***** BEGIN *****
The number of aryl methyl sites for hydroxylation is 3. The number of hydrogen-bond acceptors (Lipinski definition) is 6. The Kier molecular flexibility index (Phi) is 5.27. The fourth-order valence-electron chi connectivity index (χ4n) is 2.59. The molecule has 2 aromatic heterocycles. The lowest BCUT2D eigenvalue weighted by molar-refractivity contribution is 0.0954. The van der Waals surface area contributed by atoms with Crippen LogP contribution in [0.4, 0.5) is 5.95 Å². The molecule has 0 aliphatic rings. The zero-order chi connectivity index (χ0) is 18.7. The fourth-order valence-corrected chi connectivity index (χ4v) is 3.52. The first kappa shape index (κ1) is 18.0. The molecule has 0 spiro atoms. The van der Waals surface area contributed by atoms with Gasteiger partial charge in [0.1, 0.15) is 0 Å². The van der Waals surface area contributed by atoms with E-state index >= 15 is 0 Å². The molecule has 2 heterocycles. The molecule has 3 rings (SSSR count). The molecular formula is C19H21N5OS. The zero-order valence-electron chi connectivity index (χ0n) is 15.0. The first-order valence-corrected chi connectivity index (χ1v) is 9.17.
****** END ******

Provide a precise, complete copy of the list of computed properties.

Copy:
The number of aryl methyl sites for hydroxylation is 3. The number of hydrogen-bond acceptors (Lipinski definition) is 6. The Kier molecular flexibility index (Phi) is 5.27. The fourth-order valence-electron chi connectivity index (χ4n) is 2.59. The molecule has 2 aromatic heterocycles. The lowest BCUT2D eigenvalue weighted by molar-refractivity contribution is 0.0954. The van der Waals surface area contributed by atoms with Crippen LogP contribution in [0.4, 0.5) is 5.95 Å². The molecule has 0 aliphatic rings. The zero-order chi connectivity index (χ0) is 18.7. The fourth-order valence-corrected chi connectivity index (χ4v) is 3.52. The first kappa shape index (κ1) is 18.0. The molecule has 0 spiro atoms. The van der Waals surface area contributed by atoms with Gasteiger partial charge in [0.1, 0.15) is 0 Å². The van der Waals surface area contributed by atoms with E-state index >= 15 is 0 Å². The molecule has 2 heterocycles. The molecule has 3 rings (SSSR count). The molecular formula is C19H21N5OS. The zero-order valence-electron chi connectivity index (χ0n) is 15.0. The first-order valence-corrected chi connectivity index (χ1v) is 9.17.